The results of our study support that GAS continues to be of value in the prediction of AAA outcome. The easy applicability of the GAS enables its use during long-term follow-up and may help in the education and counselling of patient peri-operatively regarding the long-term risks of EVAR.
The sensitivity and specificity rate for the cut-off value for GAS (56% and 64% respectively) may seem low and less predictive than expected. However, we believe that these values are reasonable for predicting the mortality risk in the long-term follow-up. Similar values have been reported in previous studies [5, 10, 17].
The findings of our study suggest that an increase in GAS score may predict long-term mortality. Every 10 point increase in GAS score resulted in almost a 2 fold increase in risk of long-term mortality. Mortality rates in patients above the GAS cut off value almost doubled compared to those below. Furthermore, the current study revealed that the presence of a past history of cancer resulted in a 2.5 fold increase in long-term mortality risk. Indeed, combining the history of cancer with the GAS scoring system as part of a new prediction model may be considered. The outcomes of such a model can be analysed in future studies involving larger patient populations.
Availability of data and materials
The datasets used and/or analysed during the current study are available from the corresponding author on reasonable request.
Drury D, Michaels JA, Jones L, Ayiku L. Systematic review of recent evidence for the safety and efficacy of elective endovascular repair in the management of infrarenal abdominal aortic aneurysm. Br J Surg. 2005;92(8):937–46. https://doi.org/10.1002/bjs.5123.
Choke E, Lee K, McCarthy M, Nasim A, Naylor AR, Bown M, Sayers R. Risk models for mortality following elective open and endovascular abdominal aortic aneurysm repair: a single institution experience. Eur J Vasc Endovasc Surg. 2012;44(6):549–54. https://doi.org/10.1016/j.ejvs.2012.08.011. (Epub 2012 Sep 11).
Nesi F, Leo E, Biancari F, Bartolucci R, Rainio P, Satta J, Rabitti G, Juvonen T. Preoperative risk stratification in patients undergoing elective infrarenal aortic aneurysm surgery: evaluation of five risk scoring methods. Eur J Vasc Endovasc Surg. 2004;28(1):52–8. https://doi.org/10.1016/j.ejvs.2004.02.010.
Samy AK, Murray G, MacBain G. Glasgow aneurysm score. Cardiovasc Surg. 1994;2:41–4.
Biancari F, Hobo R, Juvonen T. Glasgow Aneurysm Score predicts survival after endovascular stenting of abdominal aortic aneurysm in patients from the EUROSTAR registry. Br J Surg. 2006;93(2):191–4. https://doi.org/10.1002/bjs.5262.
Baas AF, Janssen KJ, Prinssen M, Buskens E, Blankensteijn JD. The Glasgow Aneurysm Score as a tool to predict 30-day and 2-year mortality in the patients from the Dutch Randomized Endovascular Aneurysm Management trial. J Vasc Surg. 2008;47(2):277–81. https://doi.org/10.1016/j.jvs.2007.10.018.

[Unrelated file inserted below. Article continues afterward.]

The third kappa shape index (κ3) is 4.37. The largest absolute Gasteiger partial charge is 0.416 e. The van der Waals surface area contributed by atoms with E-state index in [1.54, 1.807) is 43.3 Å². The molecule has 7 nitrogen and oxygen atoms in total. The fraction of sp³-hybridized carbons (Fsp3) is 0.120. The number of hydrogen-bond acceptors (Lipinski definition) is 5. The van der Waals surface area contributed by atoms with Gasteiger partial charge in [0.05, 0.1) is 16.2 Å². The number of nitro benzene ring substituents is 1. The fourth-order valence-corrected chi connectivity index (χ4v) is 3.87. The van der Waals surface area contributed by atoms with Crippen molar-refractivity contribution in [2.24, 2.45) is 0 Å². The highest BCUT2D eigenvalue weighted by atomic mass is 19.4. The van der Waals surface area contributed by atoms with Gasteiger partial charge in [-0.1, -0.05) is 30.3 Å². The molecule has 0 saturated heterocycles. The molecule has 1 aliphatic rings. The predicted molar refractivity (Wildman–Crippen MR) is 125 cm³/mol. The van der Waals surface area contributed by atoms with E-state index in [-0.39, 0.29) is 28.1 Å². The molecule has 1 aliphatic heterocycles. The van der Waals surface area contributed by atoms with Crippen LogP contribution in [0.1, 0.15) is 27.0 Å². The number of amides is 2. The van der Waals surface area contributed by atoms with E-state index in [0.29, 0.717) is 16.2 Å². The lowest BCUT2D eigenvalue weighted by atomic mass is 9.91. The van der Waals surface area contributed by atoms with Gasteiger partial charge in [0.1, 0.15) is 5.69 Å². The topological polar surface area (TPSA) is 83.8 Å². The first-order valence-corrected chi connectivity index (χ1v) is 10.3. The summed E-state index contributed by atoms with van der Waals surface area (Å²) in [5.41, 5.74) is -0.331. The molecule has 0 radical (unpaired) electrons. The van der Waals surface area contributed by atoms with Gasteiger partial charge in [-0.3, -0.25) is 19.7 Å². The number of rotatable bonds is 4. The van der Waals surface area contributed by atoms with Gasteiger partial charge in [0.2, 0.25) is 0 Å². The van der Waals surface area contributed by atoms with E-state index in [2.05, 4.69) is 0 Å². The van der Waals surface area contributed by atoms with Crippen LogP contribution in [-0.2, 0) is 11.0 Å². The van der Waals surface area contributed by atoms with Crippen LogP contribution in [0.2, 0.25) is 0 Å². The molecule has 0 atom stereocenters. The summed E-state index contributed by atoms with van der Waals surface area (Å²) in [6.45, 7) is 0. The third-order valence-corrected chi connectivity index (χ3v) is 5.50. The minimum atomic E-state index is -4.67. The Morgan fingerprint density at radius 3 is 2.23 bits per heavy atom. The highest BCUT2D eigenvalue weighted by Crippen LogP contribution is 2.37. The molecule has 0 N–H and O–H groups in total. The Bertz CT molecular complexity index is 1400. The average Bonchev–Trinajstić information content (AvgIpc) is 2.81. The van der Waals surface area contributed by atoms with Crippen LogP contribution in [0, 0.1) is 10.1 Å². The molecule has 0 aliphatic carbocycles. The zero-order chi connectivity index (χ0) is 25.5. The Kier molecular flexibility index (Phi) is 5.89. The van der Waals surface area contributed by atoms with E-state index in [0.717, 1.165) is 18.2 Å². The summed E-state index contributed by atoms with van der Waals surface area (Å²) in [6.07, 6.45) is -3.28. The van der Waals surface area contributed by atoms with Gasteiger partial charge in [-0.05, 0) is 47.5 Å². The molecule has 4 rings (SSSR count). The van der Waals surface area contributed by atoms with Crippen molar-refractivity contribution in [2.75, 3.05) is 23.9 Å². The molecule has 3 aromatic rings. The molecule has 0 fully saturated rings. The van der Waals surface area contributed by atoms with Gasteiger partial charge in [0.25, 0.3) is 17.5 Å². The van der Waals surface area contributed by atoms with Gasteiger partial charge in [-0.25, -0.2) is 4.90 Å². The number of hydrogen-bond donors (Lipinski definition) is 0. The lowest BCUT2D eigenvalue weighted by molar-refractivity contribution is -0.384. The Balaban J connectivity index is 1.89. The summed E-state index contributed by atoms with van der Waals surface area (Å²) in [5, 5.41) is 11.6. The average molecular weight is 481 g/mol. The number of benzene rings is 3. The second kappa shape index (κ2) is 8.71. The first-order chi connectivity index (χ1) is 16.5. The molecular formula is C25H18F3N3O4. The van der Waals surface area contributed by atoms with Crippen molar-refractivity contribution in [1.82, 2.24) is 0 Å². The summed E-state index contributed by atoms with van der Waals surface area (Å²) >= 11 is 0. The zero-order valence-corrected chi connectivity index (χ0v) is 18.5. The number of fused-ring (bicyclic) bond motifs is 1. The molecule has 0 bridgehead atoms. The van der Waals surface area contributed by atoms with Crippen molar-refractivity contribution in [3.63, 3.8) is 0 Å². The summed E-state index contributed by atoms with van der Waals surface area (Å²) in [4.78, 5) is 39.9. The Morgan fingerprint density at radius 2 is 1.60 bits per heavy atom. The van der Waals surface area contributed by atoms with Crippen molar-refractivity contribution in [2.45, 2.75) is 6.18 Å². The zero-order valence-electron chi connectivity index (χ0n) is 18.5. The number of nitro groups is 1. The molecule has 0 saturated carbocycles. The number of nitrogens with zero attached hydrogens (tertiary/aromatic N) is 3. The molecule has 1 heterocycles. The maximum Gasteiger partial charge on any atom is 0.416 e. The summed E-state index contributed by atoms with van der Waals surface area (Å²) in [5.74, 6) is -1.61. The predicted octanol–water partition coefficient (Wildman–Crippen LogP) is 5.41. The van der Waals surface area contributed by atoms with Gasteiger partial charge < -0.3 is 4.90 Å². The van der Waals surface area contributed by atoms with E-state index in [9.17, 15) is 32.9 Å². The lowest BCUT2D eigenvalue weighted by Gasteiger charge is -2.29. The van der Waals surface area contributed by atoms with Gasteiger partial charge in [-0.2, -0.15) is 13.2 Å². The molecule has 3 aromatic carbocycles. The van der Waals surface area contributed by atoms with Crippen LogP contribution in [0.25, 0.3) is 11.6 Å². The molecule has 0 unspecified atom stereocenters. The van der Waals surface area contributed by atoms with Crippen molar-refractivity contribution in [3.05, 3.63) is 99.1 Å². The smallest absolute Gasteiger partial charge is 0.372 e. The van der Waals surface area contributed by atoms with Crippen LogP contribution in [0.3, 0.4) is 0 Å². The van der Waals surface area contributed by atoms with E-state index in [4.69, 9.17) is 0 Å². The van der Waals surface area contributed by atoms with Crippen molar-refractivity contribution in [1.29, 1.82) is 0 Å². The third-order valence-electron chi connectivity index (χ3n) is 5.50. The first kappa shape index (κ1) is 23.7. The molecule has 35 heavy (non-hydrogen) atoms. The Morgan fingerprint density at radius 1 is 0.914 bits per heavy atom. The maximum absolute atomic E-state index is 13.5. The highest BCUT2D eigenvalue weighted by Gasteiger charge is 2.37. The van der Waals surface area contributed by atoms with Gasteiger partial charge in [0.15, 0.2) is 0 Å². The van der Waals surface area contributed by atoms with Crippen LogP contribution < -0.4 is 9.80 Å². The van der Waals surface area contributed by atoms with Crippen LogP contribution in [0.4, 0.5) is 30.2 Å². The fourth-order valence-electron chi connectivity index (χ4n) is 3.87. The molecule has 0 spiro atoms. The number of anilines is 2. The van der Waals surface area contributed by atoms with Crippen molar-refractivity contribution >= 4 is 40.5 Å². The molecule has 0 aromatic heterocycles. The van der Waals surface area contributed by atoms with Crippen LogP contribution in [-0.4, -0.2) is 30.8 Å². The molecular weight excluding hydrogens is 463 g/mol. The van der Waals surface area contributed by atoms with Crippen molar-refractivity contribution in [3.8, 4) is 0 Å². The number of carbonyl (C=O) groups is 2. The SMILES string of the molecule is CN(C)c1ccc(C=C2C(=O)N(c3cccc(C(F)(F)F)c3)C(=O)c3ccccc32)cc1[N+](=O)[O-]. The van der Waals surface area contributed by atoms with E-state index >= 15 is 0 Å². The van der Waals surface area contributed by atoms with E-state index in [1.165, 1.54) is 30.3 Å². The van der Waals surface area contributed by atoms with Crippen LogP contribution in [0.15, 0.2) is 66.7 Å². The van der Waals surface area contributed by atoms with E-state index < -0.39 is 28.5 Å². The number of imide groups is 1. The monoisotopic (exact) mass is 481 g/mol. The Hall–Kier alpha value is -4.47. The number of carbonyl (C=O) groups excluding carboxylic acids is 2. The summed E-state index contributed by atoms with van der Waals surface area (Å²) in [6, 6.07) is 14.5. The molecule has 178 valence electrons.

İşcan HZ, Ünal EU, Sarıcaoğlu MC, Aytekin B, Soran Türkcan B, Akkaya B, Yiğit G, Özbek HM, Civelek İ, Tütün U, Birincioğlu CL. Elektif infrarenal abdominal aort anevrizmasına son beş yıldaki klinik yaklaşımımız: Erken dönem sonuçlar. Damar Cer Derg. 2018;27(1):1–7.
Patterson BO, Holt PJ, Hinchliffe R, Loftus IM, Thompson MM. Predicting risk in elective abdominal aortic aneurysm repair: a systematic review of current evidence. Eur J Vasc Endovasc Surg. 2008;36(6):637–45. https://doi.org/10.1016/j.ejvs.2008.08.016 (Epub 2008 Oct 14).
Ozen A, Unal EU, Kubat E, Turkcan BS, Caliskan A, Aytekin B, Aksoyek A, Birincioglu CL, Pac M. Glasgow aneurysm scores in patients undergoing open surgical procedure for aortic aneurysm. Vascular. 2015;23(3):277–80. https://doi.org/10.1177/1708538114548263 (Epub 2014 Sep 2).
Özen A, Unal EU, Mola S, Erkengel I, Kiris E, Aksöyek A, Saritas A, Birincioğlu CL. Glasgow aneurysm score in predicting outcome after ruptured abdominal aortic aneurysm. Vascular. 2015;23(2):120–3. https://doi.org/10.1177/1708538114533539 Epub 2014 May 19.
Visser JJ, Williams M, Kievit J, Bosch JL, 4-A Study Group. Prediction of 30-day mortality after endovascular repair or open surgery in patients with ruptured abdominal aortic aneurysms. J Vasc Surg. 2009;49(5):1093–9. https://doi.org/10.1016/j.jvs.2008.12.027.
Tumer NB, Askin G, Akkaya BB, Civelek I, Unal EU, Iscan HZ. Outcomes after EVAR in females are similar to males. BMC Cardiovasc Disord. 2021;21(1):301. https://doi.org/10.1186/s12872-021-02114-2.
Wolters U, Wolf T, Stützer H, Schröder T. ASA classification and perioperative variables as predictors of postoperative outcome. Br J Anaesth. 1996;77(2):217–22. https://doi.org/10.1093/bja/77.2.217.
Irlbeck T, Zwißler B, Bauer A. ASA classification: Transition in the course of time and depiction in the literature. Anaesthesist. 2017;66:5–10.
Aytekin B, Akkaya BB, Yılmaz M, Çetinkaya F, Salman N, Ünal EU, İşcan HZ, Özatik MA. Applicability of ASA classification system in elective endovascular aneurysm repair. Turk J Vasc Surg. 2019;28(2):101–6.
Ahn S, Min JY, Kim HG, Mo H, Min SK, Min S, Ha J, Min KB. Outcomes after aortic aneurysm repair in patients with history of cancer: a nationwide dataset analysis. BMC Surg. 2020;20(1):85. https://doi.org/10.1186/s12893-020-00754-3.
Biancari F, Heikkinen M, Lepäntalo M, Salenius JP, Finnvasc Study Group. Glasgow Aneurysm Score in patients undergoing elective open repair of abdominal aortic aneurysm: a Finnvasc study. Eur J Vasc Endovasc Surg. 2003;26(6):612–7. https://doi.org/10.1016/s1078-5884(03)00348-4.
The author(s) received no financial support for the research, authorship, and/or publication of this article.
Ethics approval and consent to participate
This study was approved by ethics committee of Ankara City Hospital. and filled the written consent.
Consent for publication
We authors of this study submit our manuscript to BMC cardiovascular disease and consent to use of the data in our article by the journal.
We authors declare no competing interest.
Springer Nature remains neutral with regard to jurisdictional claims in published maps and institutional affiliations.
About this article
Cite this article
Özen, A., Yılmaz, M., Yiğit, G. et al. Glasgow Aneurysm Score: a predictor of long-term mortality following endovascular repair of abdominal aortic aneurysm?. BMC Cardiovasc Disord 21, 551 (2021). https://doi.org/10.1186/s12872-021-02366-y